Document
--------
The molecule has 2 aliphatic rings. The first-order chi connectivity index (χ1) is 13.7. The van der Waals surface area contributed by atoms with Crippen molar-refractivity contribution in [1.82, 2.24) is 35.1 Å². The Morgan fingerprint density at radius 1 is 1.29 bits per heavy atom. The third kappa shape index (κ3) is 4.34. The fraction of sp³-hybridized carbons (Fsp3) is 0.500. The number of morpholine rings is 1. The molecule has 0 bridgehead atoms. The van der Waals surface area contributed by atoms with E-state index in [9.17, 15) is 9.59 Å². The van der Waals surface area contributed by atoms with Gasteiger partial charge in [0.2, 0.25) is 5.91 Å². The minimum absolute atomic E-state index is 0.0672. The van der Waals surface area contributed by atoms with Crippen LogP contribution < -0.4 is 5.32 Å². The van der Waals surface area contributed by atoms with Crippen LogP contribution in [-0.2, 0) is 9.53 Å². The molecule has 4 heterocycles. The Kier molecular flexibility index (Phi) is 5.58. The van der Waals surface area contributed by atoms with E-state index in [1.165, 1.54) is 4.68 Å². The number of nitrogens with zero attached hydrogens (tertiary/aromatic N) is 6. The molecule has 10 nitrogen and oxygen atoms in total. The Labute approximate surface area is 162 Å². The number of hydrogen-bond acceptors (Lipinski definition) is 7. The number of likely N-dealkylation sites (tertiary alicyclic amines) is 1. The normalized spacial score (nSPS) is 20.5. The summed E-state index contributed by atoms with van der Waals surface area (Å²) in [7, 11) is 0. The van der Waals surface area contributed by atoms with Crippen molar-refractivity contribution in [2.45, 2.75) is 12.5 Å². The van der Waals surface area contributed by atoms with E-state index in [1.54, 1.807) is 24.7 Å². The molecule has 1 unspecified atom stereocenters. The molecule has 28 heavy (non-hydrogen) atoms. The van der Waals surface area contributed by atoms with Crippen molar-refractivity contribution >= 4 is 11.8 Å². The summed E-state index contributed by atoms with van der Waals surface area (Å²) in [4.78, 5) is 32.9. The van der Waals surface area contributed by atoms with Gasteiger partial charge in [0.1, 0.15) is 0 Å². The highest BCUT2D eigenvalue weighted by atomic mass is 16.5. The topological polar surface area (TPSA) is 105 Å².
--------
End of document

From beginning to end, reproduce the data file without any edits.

The molecule has 2 aliphatic rings. The first-order chi connectivity index (χ1) is 13.7. The van der Waals surface area contributed by atoms with Crippen molar-refractivity contribution in [1.82, 2.24) is 35.1 Å². The Morgan fingerprint density at radius 1 is 1.29 bits per heavy atom. The third kappa shape index (κ3) is 4.34. The fraction of sp³-hybridized carbons (Fsp3) is 0.500. The number of morpholine rings is 1. The molecule has 0 bridgehead atoms. The van der Waals surface area contributed by atoms with E-state index in [9.17, 15) is 9.59 Å². The van der Waals surface area contributed by atoms with Gasteiger partial charge in [0.2, 0.25) is 5.91 Å². The minimum absolute atomic E-state index is 0.0672. The van der Waals surface area contributed by atoms with Crippen LogP contribution < -0.4 is 5.32 Å². The van der Waals surface area contributed by atoms with Crippen LogP contribution in [-0.2, 0) is 9.53 Å². The molecule has 4 heterocycles. The Kier molecular flexibility index (Phi) is 5.58. The van der Waals surface area contributed by atoms with E-state index in [1.165, 1.54) is 4.68 Å². The number of nitrogens with zero attached hydrogens (tertiary/aromatic N) is 6. The molecule has 10 nitrogen and oxygen atoms in total. The Labute approximate surface area is 162 Å². The number of hydrogen-bond acceptors (Lipinski definition) is 7. The number of likely N-dealkylation sites (tertiary alicyclic amines) is 1. The normalized spacial score (nSPS) is 20.5. The summed E-state index contributed by atoms with van der Waals surface area (Å²) in [7, 11) is 0. The van der Waals surface area contributed by atoms with Crippen molar-refractivity contribution in [2.45, 2.75) is 12.5 Å². The van der Waals surface area contributed by atoms with E-state index in [1.54, 1.807) is 24.7 Å². The molecule has 1 unspecified atom stereocenters. The molecule has 28 heavy (non-hydrogen) atoms. The van der Waals surface area contributed by atoms with Crippen molar-refractivity contribution >= 4 is 11.8 Å². The summed E-state index contributed by atoms with van der Waals surface area (Å²) in [4.78, 5) is 32.9. The van der Waals surface area contributed by atoms with Gasteiger partial charge in [0.1, 0.15) is 0 Å². The highest BCUT2D eigenvalue weighted by atomic mass is 16.5. The topological polar surface area (TPSA) is 105 Å².